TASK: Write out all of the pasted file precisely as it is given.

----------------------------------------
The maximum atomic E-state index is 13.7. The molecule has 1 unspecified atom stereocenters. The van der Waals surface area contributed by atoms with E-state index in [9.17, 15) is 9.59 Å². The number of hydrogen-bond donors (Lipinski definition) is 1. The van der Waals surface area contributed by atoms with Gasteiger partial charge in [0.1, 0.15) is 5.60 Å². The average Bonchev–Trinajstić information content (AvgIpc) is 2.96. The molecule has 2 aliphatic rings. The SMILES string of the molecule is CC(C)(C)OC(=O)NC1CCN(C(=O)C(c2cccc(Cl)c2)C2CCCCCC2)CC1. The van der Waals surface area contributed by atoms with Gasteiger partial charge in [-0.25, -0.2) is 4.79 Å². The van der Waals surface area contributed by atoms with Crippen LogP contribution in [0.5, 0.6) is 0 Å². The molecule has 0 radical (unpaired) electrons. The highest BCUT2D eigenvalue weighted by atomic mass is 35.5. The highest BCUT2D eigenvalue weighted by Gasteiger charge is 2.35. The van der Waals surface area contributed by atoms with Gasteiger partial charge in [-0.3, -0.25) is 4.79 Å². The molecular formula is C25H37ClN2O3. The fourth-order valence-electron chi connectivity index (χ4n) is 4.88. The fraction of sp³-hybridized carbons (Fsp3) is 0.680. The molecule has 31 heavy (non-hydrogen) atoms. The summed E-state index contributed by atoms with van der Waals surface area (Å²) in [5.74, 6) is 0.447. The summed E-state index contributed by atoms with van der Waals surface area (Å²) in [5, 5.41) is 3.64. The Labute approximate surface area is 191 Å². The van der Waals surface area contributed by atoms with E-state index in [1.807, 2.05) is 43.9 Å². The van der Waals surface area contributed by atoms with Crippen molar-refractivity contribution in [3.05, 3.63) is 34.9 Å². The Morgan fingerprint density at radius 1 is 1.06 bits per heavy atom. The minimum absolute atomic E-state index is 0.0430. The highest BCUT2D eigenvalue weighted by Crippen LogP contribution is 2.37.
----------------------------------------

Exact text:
The maximum atomic E-state index is 13.7. The molecule has 1 unspecified atom stereocenters. The van der Waals surface area contributed by atoms with E-state index in [9.17, 15) is 9.59 Å². The number of hydrogen-bond donors (Lipinski definition) is 1. The van der Waals surface area contributed by atoms with Gasteiger partial charge in [0.1, 0.15) is 5.60 Å². The average Bonchev–Trinajstić information content (AvgIpc) is 2.96. The molecule has 2 aliphatic rings. The SMILES string of the molecule is CC(C)(C)OC(=O)NC1CCN(C(=O)C(c2cccc(Cl)c2)C2CCCCCC2)CC1. The van der Waals surface area contributed by atoms with Gasteiger partial charge in [-0.25, -0.2) is 4.79 Å². The van der Waals surface area contributed by atoms with Crippen LogP contribution in [0.5, 0.6) is 0 Å². The molecule has 0 radical (unpaired) electrons. The highest BCUT2D eigenvalue weighted by atomic mass is 35.5. The highest BCUT2D eigenvalue weighted by Gasteiger charge is 2.35. The van der Waals surface area contributed by atoms with Gasteiger partial charge in [-0.3, -0.25) is 4.79 Å². The molecular formula is C25H37ClN2O3. The fourth-order valence-electron chi connectivity index (χ4n) is 4.88. The fraction of sp³-hybridized carbons (Fsp3) is 0.680. The molecule has 31 heavy (non-hydrogen) atoms. The summed E-state index contributed by atoms with van der Waals surface area (Å²) in [5.74, 6) is 0.447. The summed E-state index contributed by atoms with van der Waals surface area (Å²) in [5, 5.41) is 3.64. The Labute approximate surface area is 191 Å². The van der Waals surface area contributed by atoms with E-state index in [1.807, 2.05) is 43.9 Å². The van der Waals surface area contributed by atoms with Crippen molar-refractivity contribution in [3.05, 3.63) is 34.9 Å². The Morgan fingerprint density at radius 1 is 1.06 bits per heavy atom. The minimum absolute atomic E-state index is 0.0430. The highest BCUT2D eigenvalue weighted by Crippen LogP contribution is 2.37.